I am working on a thesis project about birth as a spiritual experience. As I collect my resources, the quotes above keep running through my head. Birth as the original sacrament. Breastfeeding as the original communion. Blood of my blood, flesh of my flesh, bone of my bone, women transmute blood into breath, into being, into life for others.
Abrahamic theology in its root mythology, sets up the male body as "normal" as well neatly includes the notion that there is a divine hierarchy in which men are above women in value, role, and power. It also twists reality, by asserting that women come from men’s bodies, rather than the other way around. This inversion didn’t begin with Christianity, it has roots in more ancient mythology as well. Connected to the conversion of women’s natural creative, divine-like powers of the womb into the originators of sin and corruption, we readily see the deliberate inversion of the womb of the Goddess into the head of the father in the gulping down of Metis by Zeus and the subsequent birth of Athena from his head. Patriarchal creation myths rely heavily on biologically non-normative masculine creation imagery. I really appreciated the brief note from Sjoo in The Great Cosmic Mother that, “In later Hindu mysticism the egg is identified as male generative energy. Whenever you come upon something like this, stop and ponder. If it is absurdly inorganic—male gods ‘brooding on the waters’ or ‘laying eggs’—then you know you are in the presence of an original Goddess cosmology stolen and displaced by later patriarchal scribes” (p. 56).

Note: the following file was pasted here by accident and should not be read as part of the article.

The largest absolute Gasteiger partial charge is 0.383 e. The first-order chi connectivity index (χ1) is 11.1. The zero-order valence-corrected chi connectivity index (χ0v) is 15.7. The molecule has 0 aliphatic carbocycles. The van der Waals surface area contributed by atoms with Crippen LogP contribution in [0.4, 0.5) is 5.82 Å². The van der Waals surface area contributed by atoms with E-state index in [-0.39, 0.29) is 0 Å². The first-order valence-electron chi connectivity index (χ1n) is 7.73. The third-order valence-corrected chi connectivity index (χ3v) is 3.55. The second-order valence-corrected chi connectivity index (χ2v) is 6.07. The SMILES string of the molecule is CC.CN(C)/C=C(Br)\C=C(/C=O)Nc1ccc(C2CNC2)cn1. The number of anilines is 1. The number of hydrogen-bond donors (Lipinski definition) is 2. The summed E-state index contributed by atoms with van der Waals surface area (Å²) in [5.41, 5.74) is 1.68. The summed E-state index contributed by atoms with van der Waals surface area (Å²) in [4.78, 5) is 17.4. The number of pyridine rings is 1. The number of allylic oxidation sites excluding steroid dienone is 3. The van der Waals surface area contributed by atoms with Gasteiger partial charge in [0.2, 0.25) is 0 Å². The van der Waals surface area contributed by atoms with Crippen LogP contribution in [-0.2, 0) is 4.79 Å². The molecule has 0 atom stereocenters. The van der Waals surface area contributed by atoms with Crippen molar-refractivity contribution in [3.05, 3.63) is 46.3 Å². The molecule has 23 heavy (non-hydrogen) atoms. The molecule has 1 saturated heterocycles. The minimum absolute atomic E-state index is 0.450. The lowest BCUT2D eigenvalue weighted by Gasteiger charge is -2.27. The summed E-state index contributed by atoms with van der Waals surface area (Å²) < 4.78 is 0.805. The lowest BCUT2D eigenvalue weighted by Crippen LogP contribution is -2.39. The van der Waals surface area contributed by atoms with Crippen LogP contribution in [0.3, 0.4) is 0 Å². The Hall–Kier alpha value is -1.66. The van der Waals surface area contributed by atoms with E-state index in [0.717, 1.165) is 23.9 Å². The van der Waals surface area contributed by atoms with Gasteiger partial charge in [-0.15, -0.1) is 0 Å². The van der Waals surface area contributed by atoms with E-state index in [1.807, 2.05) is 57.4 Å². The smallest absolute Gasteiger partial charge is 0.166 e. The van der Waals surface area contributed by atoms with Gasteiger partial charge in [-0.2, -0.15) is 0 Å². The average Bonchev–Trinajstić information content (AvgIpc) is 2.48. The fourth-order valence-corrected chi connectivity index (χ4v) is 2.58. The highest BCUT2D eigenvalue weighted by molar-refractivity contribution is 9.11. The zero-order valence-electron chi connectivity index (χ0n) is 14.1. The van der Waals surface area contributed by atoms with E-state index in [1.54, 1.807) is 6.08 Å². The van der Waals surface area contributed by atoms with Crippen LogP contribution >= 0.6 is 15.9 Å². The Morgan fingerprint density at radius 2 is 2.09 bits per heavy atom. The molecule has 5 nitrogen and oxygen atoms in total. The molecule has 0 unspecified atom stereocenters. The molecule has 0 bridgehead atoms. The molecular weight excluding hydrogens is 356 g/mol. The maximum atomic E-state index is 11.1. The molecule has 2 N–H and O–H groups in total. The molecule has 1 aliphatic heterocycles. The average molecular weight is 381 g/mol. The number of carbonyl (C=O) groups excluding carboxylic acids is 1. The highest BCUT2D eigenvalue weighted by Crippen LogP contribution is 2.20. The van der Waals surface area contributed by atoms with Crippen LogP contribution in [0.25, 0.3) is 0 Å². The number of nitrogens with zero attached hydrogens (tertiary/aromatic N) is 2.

Hope before her
love behind her
empowerment around her
she is strong
she knows her own power
she is blessed...
Goddess grant me the courage, surrender, trust, and wisdom to do what needs to be done today. Let me serve my circle as priestess with great care, great attention, great trust, and great honor. Let me breathe deep and draw up what I need, let me open my arms and gather to me that which surrounds me. May I embody the gifts of the Goddess and share them with my circle sisters. Thank you. Blessed be.
On an email list I belong to, the question was recently posed as to why we need priestesses anyway. The concern was posed that the term is hierarchical and separates rather than unifies. As someone who identifies deeply as a priestess, this question soaked into my consciousness, demanding an answer, a reconciliation, a deeper understanding of what I understand my own role to be.
The Goddess Gaia is alive
In this time and in this space
She speaks in sunrises
And waves against the shore
She sings with the wind
She dances in moonlight
She holds you close
Your heart beats in time with hers
A great, grand hope and possibility
For this planet.
I maintain a daily spiritual practice of visiting the same sacred spot in the woods behind my house. I go to sit or stand on the large stones that rest there and I’ve found that when I open my mouth, poetry comes out. I’ve come to describe this experience as theapoetics: the direct experience of the Goddess through poetry in nature.
I explained my theory and experiences of theapoetics in one of my early posts for the Feminism and Religion project:...